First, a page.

I mean, think about this. Illinois Sen. Tammy Duckworth made headlines earlier this year as the first U.S. Senator to give birth while in office. That would be like Joe Biden getting headlines for ordering wings at a bar. And yet, it's news because only 10 women have ever given birth while serving in Congress. The reality in Washington looks nothing like the work force at large.

No wonder policymaking has been such a mess. (To partially quote a TV spot by Montgomery County Democratic winner Madeleine Dean.)

There's no telling how many of these four make it to Washington after November. But we know at at least one woman will join the delegation from Pennsylvania: Either Scanlon or her GOP counterpart in the 5th, Republican Pearl Kim.

Two more are considered highly likely.

Chrissy Houlahan had no opposition in a Chester County district recently redrawn to no longer favor incumbency for Republican Ryan Costello. Rather than run a tough campaign against the neophyte in a county that voted overwhelmingly for Hillary Clinton, Costello threw in the towel.

And in Montgomery County, Dean, a state legislator, blew past long-retired former Congressman Joe Hoeffel and gun reform advocate Shira Goodman in another redrawn district that now leans Democratic. (Irony Part II: A man had expected to be the fave in that race — until state Sen. Daylin Leach found himself mired in accusations of inappropriate behavior toward women.)

Susan Wild surpassed five men to win the 7th in the former steel towns north of Philadelphia.

None of these wins are an accident. None are flukes.

I spent hours traveling across Montgomery and Delaware Counties on primary day, snagging some of these women at polling places just hours before the historic returns began rolling in. For two-plus months since the redrawn districts were sealed by the U.S. Supreme Court, all have been hustling.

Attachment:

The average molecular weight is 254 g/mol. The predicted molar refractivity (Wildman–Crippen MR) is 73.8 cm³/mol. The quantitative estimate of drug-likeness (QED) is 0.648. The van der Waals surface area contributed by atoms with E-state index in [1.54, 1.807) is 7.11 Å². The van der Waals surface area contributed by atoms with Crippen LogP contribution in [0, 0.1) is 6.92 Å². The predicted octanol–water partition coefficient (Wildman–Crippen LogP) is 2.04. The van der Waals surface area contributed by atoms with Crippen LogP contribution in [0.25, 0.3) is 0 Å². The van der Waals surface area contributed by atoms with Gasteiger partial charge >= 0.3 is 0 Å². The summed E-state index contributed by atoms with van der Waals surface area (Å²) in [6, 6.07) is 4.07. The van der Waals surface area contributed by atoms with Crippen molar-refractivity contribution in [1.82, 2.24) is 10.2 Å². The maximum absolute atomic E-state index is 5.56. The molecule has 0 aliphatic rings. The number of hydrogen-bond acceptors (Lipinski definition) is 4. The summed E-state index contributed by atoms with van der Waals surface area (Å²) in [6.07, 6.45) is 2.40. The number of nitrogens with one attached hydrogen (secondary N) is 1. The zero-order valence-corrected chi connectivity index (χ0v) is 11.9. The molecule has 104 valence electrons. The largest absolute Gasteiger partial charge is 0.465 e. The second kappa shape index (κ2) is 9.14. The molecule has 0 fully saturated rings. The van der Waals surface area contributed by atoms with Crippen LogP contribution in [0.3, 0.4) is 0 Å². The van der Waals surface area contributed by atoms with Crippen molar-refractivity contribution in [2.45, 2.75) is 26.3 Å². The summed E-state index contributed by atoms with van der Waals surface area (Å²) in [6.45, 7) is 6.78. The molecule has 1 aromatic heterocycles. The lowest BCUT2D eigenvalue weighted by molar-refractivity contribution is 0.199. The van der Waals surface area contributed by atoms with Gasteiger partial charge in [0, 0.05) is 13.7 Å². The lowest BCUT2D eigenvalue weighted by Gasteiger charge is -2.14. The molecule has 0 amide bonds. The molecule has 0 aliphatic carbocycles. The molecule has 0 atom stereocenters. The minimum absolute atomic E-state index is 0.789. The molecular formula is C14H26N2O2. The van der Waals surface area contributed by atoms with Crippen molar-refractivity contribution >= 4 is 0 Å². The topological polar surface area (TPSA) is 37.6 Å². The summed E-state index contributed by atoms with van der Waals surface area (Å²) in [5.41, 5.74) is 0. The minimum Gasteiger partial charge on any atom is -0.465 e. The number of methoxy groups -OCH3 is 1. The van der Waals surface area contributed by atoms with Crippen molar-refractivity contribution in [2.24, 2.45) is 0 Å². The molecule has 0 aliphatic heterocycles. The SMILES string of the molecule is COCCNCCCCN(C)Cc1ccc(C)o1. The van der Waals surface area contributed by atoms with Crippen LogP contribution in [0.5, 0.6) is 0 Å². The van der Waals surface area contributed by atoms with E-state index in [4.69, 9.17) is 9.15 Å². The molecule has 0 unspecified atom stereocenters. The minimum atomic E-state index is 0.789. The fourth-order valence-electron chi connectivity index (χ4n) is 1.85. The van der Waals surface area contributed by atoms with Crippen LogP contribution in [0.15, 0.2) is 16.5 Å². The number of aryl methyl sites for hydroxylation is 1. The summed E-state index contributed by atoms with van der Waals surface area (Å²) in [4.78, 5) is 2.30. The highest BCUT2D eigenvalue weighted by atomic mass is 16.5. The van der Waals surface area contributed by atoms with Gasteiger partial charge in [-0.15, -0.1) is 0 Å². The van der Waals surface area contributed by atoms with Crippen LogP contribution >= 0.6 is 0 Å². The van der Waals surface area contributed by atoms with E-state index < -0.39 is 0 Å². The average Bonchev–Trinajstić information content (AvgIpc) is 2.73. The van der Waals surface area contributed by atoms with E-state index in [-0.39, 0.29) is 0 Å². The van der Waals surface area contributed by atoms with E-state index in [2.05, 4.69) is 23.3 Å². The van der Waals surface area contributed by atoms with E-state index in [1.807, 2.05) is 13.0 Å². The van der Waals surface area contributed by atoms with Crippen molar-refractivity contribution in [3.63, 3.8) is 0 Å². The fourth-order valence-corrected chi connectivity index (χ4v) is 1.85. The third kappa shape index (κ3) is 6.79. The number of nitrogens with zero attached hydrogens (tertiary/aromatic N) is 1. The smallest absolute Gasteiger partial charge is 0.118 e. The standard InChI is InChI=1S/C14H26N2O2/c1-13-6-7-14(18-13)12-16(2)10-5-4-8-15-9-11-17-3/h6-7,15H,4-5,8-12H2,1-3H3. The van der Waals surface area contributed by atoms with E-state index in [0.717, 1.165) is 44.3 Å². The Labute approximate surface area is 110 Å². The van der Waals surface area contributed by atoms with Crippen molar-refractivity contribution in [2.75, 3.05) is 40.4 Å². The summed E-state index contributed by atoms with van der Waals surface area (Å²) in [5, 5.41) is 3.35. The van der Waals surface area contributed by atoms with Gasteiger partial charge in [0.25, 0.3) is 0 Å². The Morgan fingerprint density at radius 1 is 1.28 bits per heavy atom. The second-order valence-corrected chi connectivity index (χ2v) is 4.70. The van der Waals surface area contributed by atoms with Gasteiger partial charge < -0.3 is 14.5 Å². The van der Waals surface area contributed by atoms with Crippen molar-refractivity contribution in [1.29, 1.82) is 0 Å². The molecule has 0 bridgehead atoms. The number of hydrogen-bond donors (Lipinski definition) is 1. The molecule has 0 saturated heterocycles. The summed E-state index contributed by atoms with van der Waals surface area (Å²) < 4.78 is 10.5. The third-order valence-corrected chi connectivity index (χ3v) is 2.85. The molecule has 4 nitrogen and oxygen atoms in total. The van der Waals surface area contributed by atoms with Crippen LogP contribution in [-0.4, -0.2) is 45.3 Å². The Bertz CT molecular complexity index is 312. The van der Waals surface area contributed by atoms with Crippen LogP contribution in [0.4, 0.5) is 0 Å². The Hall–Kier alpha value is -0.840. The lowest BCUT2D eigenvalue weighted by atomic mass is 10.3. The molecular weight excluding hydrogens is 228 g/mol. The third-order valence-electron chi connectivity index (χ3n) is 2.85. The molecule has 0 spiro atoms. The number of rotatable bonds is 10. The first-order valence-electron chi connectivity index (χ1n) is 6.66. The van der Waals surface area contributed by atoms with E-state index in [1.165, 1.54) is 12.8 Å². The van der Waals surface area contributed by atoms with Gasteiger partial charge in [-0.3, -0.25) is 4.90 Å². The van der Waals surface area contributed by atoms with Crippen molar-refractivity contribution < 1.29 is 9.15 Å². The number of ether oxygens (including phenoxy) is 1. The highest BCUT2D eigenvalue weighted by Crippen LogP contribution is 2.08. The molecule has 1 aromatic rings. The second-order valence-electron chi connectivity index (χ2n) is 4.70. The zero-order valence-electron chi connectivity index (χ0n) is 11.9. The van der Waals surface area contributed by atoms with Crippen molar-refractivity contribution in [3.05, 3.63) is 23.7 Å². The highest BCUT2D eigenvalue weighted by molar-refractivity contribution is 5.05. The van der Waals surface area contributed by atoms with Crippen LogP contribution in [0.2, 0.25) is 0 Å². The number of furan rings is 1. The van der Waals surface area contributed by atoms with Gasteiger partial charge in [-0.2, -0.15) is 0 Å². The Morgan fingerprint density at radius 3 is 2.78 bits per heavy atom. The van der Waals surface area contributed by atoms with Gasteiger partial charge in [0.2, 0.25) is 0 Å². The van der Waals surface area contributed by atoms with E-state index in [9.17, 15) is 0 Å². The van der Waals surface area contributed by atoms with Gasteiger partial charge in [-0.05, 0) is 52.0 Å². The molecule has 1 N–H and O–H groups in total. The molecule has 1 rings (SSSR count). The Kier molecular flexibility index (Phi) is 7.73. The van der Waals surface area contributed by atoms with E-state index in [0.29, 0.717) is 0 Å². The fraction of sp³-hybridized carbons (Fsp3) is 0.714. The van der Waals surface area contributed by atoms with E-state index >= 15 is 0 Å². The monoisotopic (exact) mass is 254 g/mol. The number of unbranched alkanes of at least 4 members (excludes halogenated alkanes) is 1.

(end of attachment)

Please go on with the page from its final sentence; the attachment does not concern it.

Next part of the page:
What I saw was determination. Stamina. Focus. Resolve. And a pledge even by a few who turned out to be on the losing end of things by day's end to keep the momentum going for years to come.

Even the women who ultimately lost are today armed with voter networks, donor networks, and campaign experience that is essential to helping secure future wins or becoming so-called kingmakers themselves one day soon.

Lunkenheimer pledged to help at least one of the local officials who'd come to support her race, Upper Darby Township Council member Sekela Coles, for higher office. She said much reflection was in order, given how much she had experienced on the campaign trail.

Goodman, an Elkins-Park-raised Yale law grad and leading gun-control lobbyist, was still rankled that powerful women's group Emily's List had endorsed Dean despite both candidates being pro-choice and having raised sizeable funds. But she just as readily expressed conviction about pivoting to advance the political ambitions of women.

"If I can inspire the next group," Shira told me outside the Dresher synagogue where she voted with her sons Tuesday, "that's what leadership is."

And it doesn't just look or sound like some guy named Richie, Eddie or Tom anymore.